Another series of attacks in London unnerved Wall Street Thursday, sending stocks falling as investors looked past strong earnings and China’s decision to revalue its currency.
“I think the London incident gave investors an excuse to take some money off the table after reaching new highs yesterday,” said Peter Cardillo, chief strategist and senior vice president at S.W. Bach & Co. “Otherwise, the news was outstanding. The China revaluation is great news, and a step in the right direction. Earnings are coming in better than expected. Oil is down. But London gave the markets some jitters, certainly.”
China’s news that it would float its currency against a basket of other currencies was seen as positive – possibly giving U.S. exporters more opportunities in China. The move was also seen as a boon to blue-chip companies, many of which have benefited from China’s economic boom. Bonds fell sharply, however, on fears that higher import prices could spur inflation.
The Dow Jones industrial average dropped 61.38, or 0.57 percent, to 10,627.77.
Broader stock indicators were narrowly lower. The Standard & Poor’s 500 index fell 8.16, or 0.66 percent, to 1,227.04, and the Nasdaq composite index slipped fell 9.97, or 0.46 percent, to 2,178.60. Both the S&P and Nasdaq set new four-year highs on Wednesday.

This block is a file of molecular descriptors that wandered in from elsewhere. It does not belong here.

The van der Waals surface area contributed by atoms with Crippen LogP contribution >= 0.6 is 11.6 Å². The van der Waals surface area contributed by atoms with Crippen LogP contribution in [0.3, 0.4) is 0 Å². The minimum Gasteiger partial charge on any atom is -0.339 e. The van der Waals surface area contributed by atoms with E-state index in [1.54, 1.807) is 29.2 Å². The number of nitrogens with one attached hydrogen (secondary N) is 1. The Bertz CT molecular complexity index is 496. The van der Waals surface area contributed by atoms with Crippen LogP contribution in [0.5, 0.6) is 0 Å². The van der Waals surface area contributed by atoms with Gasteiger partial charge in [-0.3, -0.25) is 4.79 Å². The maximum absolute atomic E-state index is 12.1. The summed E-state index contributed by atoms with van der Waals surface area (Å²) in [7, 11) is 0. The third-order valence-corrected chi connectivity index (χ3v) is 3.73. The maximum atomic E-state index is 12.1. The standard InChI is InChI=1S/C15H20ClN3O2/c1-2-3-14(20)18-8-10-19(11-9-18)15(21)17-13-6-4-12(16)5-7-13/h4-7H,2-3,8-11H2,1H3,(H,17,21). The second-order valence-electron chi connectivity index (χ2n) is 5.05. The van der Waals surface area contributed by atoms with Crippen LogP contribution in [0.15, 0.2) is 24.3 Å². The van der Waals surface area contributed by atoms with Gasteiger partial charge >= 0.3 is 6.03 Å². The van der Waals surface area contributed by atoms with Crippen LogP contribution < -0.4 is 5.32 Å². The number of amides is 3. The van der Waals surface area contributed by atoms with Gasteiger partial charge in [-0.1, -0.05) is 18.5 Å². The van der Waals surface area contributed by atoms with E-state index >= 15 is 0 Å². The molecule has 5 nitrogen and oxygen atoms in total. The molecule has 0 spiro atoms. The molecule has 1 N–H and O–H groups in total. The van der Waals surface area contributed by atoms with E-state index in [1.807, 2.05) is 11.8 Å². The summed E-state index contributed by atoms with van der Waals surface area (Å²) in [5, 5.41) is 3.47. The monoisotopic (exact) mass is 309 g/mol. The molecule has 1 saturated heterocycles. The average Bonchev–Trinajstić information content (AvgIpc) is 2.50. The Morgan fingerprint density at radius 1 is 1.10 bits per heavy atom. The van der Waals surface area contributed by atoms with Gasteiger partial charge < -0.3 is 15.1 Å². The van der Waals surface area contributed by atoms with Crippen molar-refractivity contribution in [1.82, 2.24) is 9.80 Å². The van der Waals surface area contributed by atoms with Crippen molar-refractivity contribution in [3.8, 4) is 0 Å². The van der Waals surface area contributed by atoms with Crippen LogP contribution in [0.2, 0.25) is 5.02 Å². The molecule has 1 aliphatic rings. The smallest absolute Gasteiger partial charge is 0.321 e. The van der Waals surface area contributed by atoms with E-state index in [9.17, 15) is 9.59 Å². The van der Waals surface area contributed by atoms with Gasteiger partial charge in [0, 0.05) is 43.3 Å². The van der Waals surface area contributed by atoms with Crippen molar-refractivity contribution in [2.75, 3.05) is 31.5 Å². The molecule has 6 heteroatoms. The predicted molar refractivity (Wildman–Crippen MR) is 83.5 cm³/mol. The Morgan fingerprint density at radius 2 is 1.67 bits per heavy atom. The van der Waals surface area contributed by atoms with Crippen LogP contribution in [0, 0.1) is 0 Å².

China’s currency move sent bonds tumbling, with the yield on the 10-year Treasury note rising to 4.27 percent from 4.18 percent late Wednesday. And the dollar fell against most major currencies in the wake of China’s decision, which traders felt would benefit Asian and European currencies over the dollar. Gold prices were unchanged.
The United States had pressured China to revalue its currency for some time, accusing the country of keeping its yuan artificially low in order to undercut U.S. manufacturers.
“I think this is definitely, score one for investors, with probably a zero score for consumers,” said Jack Ablin, chief investment officer at Harris Private Bank in Chicago. “It’s very unlikely that this will result in higher consumer prices here, but exporters should see some benefit, especially large-cap and growth companies.”
Federal Reserve Chairman Alan Greenspan hailed China’s move as a good first step, and reiterated his bullish outlook on the economy in a second day of congressional testimony. His forecast was backed up by the latest reading of the Conference Board’s index of leading economic indicators, which rose 0.9 percent in June, the largest increase since December 2003.
In addition, the Labor Department reported first-time jobless claims fell sharply, down 34,000 to 303,000 last week. Investors welcomed the report as a sign of continued economic growth. And oil prices fell as fears of hurricane damage in the Gulf of Mexico eased, with a barrel of light crude quoted at $57.13, down 89 cents, on the New York Mercantile Exchange.
Declining issues outnumbered advancers by nearly 2 to 1 on the New York Stock Exchange, where volume came to 1.58 billion shares even with Wednesday’s volume.
The Russell 2000 index of smaller companies fell 10.46, or 1.54 percent, to 667.10.
Overseas, Japan’s Nikkei stock average fell 0.02 percent. In Europe, Britain’s FTSE 100 closed up 0.12 percent, France’s CAC-40 rose 0.16 percent for the session, and Germany’s DAX index surged 0.95 percent in late trading.
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